September 13, 2018

Camp No-Limbitations

Anna went to a one week sleep-away camp at just 7 years old.  We felt so comfortable sending her because we knew she was in such good hands with Children's Healthcare of Atlanta, who ran the camp for amputees. They had medical staff on site all over and went over the allergy free menu with me extensively. She also had the privilege of attending with a friend from out of town, also named Anna, who has become a lifelong buddy.

I'm so thankful for this program and hope it continues to build Anna's self-efficacy and self-confidence as she grows. She is already asking me when she can go again! Thank you CHA and Camp No-Limbitations!

April 25, 2017

Swimming past challenges

Swimming isn't easy when you only have one foot. Anna has been taking swimming lessons from a swim academy since October. Our recent trip to Florida gave me the opportunity to see her beginning to swim for the first time without help from an adult. I'm so proud of her.

December 27, 2016

Leg #5

Anna's previous leg lasted almost 2 years and she received a new one this past month. Her new leg has a more flexible foot with a metal insert. I don't know any of the fancy terms, but she seems to like it :) Instead of being overwhelmed with fabric choices for her leg, I went to the fabric store and brought back 5 patterns I thought she might like. She chose this one because it was pink and "sparkly".  Here are some pictures and a video of her trying out her new leg.

May 9, 2016

Moving and Shaking

Look at her go! I'm so proud of her! I've been doing a lot of soul searching lately, and realizing (and admitting) that I too often project my emotions on to my daughter. Experiences I went through as a child- hurtful words, sad feelings, they are all a part of me, and I re-experience them when I see Anna in a situation that triggers those emotions. But Anna is not me. She reacts to things differently than I did, she will remember different things than I did, and she will likely bounce back from things more easily than I did (that is, if we are parenting as we hope to). Any parent knows that seeing your child be rejected, disappointed, or fail is heart-wrenching. For me, I've let it upset me TOO much. Worried about it TOO much. Because I bring my own baggage. I'm working to admit that many times, I'm the one who is most upset about something, not her. I worry more about what others will think, not her. I worry that her feelings are hurt and she will be scarred forever, whereas she is over it and moving on to the next thing. For a parent with a child with a disability, these tendencies seem to be further magnified. It's important to realize that our children are not us. Let's allow them a fresh start, a clean slate. Let's acknowledge our own feelings when they come up, put them in their place, and then be the encourager and supporter that our children need us to be.

February 29, 2016


So far, Anna has been able to do most everything other kids her age can do. But as she's getting older, I've noticed that children are starting to surpass her in certain ways. The other day, at a friend's house, the kids were all playing tag. The ground was sloped, which made it especially hard for Anna to run on because her foot doesn't bend which makes her unsteady climbing up a slope. I saw her chasing and chasing but she just couldn't keep up with her faster counterparts. I saw her get tired more quickly. Even though she had a smile on her face, my heart broke. I wanted to help her, to make her go faster like the other kids. I wanted to encourage her. I just wanted to 'fix' it. I decided not to say anything after, except that it looked like she had fun playing tag.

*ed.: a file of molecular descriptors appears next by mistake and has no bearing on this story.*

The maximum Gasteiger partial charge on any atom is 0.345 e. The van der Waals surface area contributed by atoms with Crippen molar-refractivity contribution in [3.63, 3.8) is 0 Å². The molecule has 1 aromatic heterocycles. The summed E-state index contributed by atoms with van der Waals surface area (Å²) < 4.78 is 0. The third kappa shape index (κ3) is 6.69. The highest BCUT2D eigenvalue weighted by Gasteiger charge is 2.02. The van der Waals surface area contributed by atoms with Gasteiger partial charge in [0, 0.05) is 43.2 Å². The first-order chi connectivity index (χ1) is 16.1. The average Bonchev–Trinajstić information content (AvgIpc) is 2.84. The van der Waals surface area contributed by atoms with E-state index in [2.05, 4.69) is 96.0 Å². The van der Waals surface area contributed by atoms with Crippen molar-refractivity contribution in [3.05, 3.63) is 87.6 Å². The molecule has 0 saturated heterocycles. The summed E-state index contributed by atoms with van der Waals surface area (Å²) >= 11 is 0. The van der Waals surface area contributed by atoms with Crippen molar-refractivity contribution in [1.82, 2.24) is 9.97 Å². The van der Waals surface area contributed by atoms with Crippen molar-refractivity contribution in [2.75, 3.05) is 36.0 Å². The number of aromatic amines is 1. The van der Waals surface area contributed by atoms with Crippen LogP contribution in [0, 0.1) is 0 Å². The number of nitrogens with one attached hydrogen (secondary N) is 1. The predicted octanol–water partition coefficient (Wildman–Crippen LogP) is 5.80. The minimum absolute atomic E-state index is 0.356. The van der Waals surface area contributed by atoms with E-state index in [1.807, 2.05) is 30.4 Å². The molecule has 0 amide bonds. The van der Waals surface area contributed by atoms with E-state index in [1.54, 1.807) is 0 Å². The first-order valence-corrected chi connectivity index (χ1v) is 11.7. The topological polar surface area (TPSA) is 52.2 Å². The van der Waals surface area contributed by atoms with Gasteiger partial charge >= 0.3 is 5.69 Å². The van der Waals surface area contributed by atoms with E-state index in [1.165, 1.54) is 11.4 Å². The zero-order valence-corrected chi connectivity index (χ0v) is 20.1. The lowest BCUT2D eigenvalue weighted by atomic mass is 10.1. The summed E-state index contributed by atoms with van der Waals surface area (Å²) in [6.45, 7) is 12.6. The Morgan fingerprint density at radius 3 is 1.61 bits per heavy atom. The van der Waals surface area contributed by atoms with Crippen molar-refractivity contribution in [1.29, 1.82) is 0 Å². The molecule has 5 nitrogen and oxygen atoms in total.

She said, "I was the only one who didn't get to run away from anyone! I had to catch everyone."

I paused and thought about what I should say, or not say. I told her that sometimes things like running fast are a little bit harder for her than the other kids because of her leg, but that she did a great job. I wasn't sure if I should have just listened to her and not brought up her leg... I struggle with knowing whether I'm focusing on it too much or whether it's a good thing to acknowledge her difference and help her frame it in a positive way. These are the questions I ask myself and will continue to ask myself as she grows and has more questions and situations arise.

She is starting to notice some of her limitations and that certain things are going to be a little bit different for her. When I think back to my own childhood, so many vivid memories arise of times when I struggled, and my sensitive nature made these times especially difficult. Ben says it's important not to project your past experiences on to your children, and he's right. But it's hard. I wish she could run like everyone else. Most of the time I feel proud and thankful for Anna's differences, but there are those moments when I wish she didn't have to struggle. This is a seemingly small incident, but it reflects the future in that I know there will be many more bigger hurdles to come. And she can overcome them. I just have to learn the best way to support and encourage her. It will take courage, support, and guidance. I pray that God will equip me with the wisdom and strength to guide my daughter- to know when to be there for her; when to talk and when to listen.